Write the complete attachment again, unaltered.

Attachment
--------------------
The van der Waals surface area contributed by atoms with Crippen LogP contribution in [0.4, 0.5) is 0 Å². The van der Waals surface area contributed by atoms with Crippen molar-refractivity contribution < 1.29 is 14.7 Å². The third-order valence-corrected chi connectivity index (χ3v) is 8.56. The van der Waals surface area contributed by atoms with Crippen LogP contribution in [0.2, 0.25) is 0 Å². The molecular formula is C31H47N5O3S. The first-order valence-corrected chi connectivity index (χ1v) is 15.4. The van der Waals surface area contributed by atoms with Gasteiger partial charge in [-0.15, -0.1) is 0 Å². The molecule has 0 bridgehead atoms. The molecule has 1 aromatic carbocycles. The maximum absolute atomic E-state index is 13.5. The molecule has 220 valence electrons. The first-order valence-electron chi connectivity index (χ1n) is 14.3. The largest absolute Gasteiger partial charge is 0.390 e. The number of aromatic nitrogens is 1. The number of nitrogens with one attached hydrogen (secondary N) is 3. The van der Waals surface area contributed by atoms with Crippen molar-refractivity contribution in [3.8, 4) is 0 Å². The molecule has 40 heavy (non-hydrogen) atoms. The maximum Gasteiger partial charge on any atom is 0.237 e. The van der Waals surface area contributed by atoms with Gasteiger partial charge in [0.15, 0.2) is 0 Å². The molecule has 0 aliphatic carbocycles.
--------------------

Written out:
The van der Waals surface area contributed by atoms with Crippen LogP contribution in [0.4, 0.5) is 0 Å². The van der Waals surface area contributed by atoms with Crippen molar-refractivity contribution < 1.29 is 14.7 Å². The third-order valence-corrected chi connectivity index (χ3v) is 8.56. The van der Waals surface area contributed by atoms with Crippen LogP contribution in [0.2, 0.25) is 0 Å². The molecular formula is C31H47N5O3S. The first-order valence-corrected chi connectivity index (χ1v) is 15.4. The van der Waals surface area contributed by atoms with Gasteiger partial charge in [-0.15, -0.1) is 0 Å². The molecule has 0 bridgehead atoms. The molecule has 1 aromatic carbocycles. The maximum absolute atomic E-state index is 13.5. The molecule has 220 valence electrons. The first-order valence-electron chi connectivity index (χ1n) is 14.3. The largest absolute Gasteiger partial charge is 0.390 e. The number of aromatic nitrogens is 1. The number of nitrogens with one attached hydrogen (secondary N) is 3. The van der Waals surface area contributed by atoms with Crippen molar-refractivity contribution in [3.8, 4) is 0 Å². The molecule has 40 heavy (non-hydrogen) atoms. The maximum Gasteiger partial charge on any atom is 0.237 e. The van der Waals surface area contributed by atoms with Gasteiger partial charge in [0.15, 0.2) is 0 Å². The molecule has 0 aliphatic carbocycles.